Friday, March 17, 2006

Kermit wasn’t kidding

BY MICHAEL WATT Ask Mr. Long Island

Kermit the Frog once opined that “it ain’t easy being green,” or something to that effect. Never were those words more true on this, the dumbest of all holidays: St. Patrick’s Day.
Green beer. Green bagels. Green plastic hats with cheap rubber bands to hold them in place. Green sweaters dragged out of the closet for their once-a-year appearance. Green signs saying, “Erin Go Bragh,” even though nobody knows who Erin was or what Bragh is. Someone, somewhere, at some point today will make the joke, “too bad Erin doesn’t go bra-less,” and everybody will laugh, except for those unfortunate souls named Erin.

The only thing worse than all this nonsense are the whiny opinion pieces suggesting that St. Patrick’s Day would be better spent if the nation as a whole celebrated true Irish Culture and hosted poetry readings and song and dance recitals. That ain’t going to happen, of course, and even if it did I wouldn’t go.

The fact is I enjoy a party as much as the next person and, truth be told, I have had my fair share of fun on St. Patrick’s Day. There were the two St. Patrick’s Day (1982 and 1983), for instance, where I got to experience the day as a recent college grad working in Manhattan. In 1982 my friend Larry and I hooked up with a busload of our former fellow University of Scrantonites who were in New York City for the day. One of them, a walking talking Irish stereotype named Brendan who had a mop of flaming red hair and cream-cheese-white skin flecked with freckles, assured Larry and me that he “discovered” this great bar along the parade route where we would get the best Irish food and drink. We met him at the appointed intersection and he directed us toward a Blarney Stone that was on one of the corners.
Larry and I laughed our “been out of college almost a whole year and therefore much wiser to the ways of the world” Irish butts off at his college-student naiveté. Saying you “discovered” a Blarney Stone in Manhattan in those days would be like saying you “discovered” a McDonald’s in a food court in a shopping mall, and is just as rewarding from a culinary and quaffing point of view. Nonetheless, we parked ourselves at the corner of the bar and spent the better part of the day right there, with the rest of our former classmates. If memory serves, when it was time for the bus to go back to Scranton it was all they could do to get me off the vehicle. I was a little boy trying to crawl back into the womb of college living.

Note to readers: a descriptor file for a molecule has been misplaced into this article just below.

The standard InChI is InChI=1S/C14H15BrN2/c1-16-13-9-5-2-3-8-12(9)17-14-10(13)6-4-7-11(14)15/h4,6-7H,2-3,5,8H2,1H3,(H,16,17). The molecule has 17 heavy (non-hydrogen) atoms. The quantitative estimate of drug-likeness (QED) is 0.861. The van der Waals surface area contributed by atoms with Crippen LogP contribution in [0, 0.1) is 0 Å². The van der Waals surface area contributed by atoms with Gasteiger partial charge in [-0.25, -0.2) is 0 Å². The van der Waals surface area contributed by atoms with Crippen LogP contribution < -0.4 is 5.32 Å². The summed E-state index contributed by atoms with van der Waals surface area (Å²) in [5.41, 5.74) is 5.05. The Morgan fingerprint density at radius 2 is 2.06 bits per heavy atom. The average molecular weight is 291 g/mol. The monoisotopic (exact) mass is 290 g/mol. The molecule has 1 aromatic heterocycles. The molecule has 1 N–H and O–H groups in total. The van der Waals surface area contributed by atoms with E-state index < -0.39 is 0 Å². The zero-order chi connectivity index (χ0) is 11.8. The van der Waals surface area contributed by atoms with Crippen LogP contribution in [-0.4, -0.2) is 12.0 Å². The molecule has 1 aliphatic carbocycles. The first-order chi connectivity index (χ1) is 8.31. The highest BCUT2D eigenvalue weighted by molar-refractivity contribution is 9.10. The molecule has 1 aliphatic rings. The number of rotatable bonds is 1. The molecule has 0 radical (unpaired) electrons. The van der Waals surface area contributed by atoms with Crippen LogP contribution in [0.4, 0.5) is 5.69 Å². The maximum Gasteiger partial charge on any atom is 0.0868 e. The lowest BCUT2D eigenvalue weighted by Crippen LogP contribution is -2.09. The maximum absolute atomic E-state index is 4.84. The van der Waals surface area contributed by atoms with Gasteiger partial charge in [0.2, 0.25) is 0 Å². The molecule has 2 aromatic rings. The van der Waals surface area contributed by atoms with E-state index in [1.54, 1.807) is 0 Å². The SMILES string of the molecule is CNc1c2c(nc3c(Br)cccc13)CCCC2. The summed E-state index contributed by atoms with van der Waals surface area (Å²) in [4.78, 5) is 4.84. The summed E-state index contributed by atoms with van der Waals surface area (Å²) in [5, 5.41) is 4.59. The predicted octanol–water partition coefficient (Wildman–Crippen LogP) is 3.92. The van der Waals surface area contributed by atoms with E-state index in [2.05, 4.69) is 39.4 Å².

Things were definitely much more sporting the following year, 1983. Forsaking my Scranton compadres for newly-minted New York friends, I found myself in a party in a loft apartment somewhere in Manhattan. To this day if you put a gun to my head and said, “Take us to where this party was,” I would not even know which direction to head in, other than remembering it was south of 34th Street (oh yeah, that narrows it down). The party was hosted by “somebody somebody knew,” and it was wall-to-wall sweaty drunk people. But it was in a loft in Manhattan and therefore cooler than any party I had ever been to, before or since. I don’t know how we got in. I do know that we showed up empty handed.

At least I did not make a complete ass of myself at the party, as far as I can remember.
I can’t say as much for my St. Patrick’s Day performance a few years prior, 1978 in fact. During the spring semester of my freshman year at the aforementioned University of Scranton I decided to give up drinking for Lent, neglecting to consult a calendar and therefore realize that St. Patty’s Day fell on the weekend just prior to Easter. I was dry for a month or so leading up to the day, a very, very long stretch if I recall. So despite my desire to abstain – or perhaps because of same - I was quite eager to participate when someone in my social circle suggested that the lot of us head to Binghamton – where the drinking age was 18 at the time - to celebrate St. Patrick’s Day.

We went to this place called “The Downtown,” I think. It was an abandoned warehouse that was converted into a nightclub because, quite frankly, there is not a whole lot you can do with abandoned buildings in Binghamton. Not only did I fall off the wagon that night, I fell off and rolled around as if I were tossed out of a speeding Astin-Martin by James Bond himself and went rolling down an embankment. At some point I staggered back to my friend’s car and decided to sleep it off in the back seat. Of course I neglected to tell anyone this, leaving my friends to form a drunken search posse of sorts. Most of the guys were perturbed that they spent so much of their big night out looking for me – especially when I was in the car the whole time – but one of the savvier posse members used my milk-carton status as pick-up line. “Have you seen my friend?” he would ask the more attractive female members of the crowd. “He’s about six-four, 180 pounds and has enough acne on his face to pass for a war-room map.” Somehow this worked – my friend said he made the acquaintance of a number of young lovelies, all of whom were quite touched by his concern (and, apparently, oblivious to the fact that he was so “concerned” that he took the time to conduct extended conversations with total strangers while I was still “missing.”)

We made it back to Scranton in one piece, although you might say I woke up green with guilt for not making it through the Lenten season sans alcohol. The only consolation, I suppose – given my drunken condition the night before – is the fact that I did not wake up next to Miss Piggy.
Thank you for reading this column.

No comments: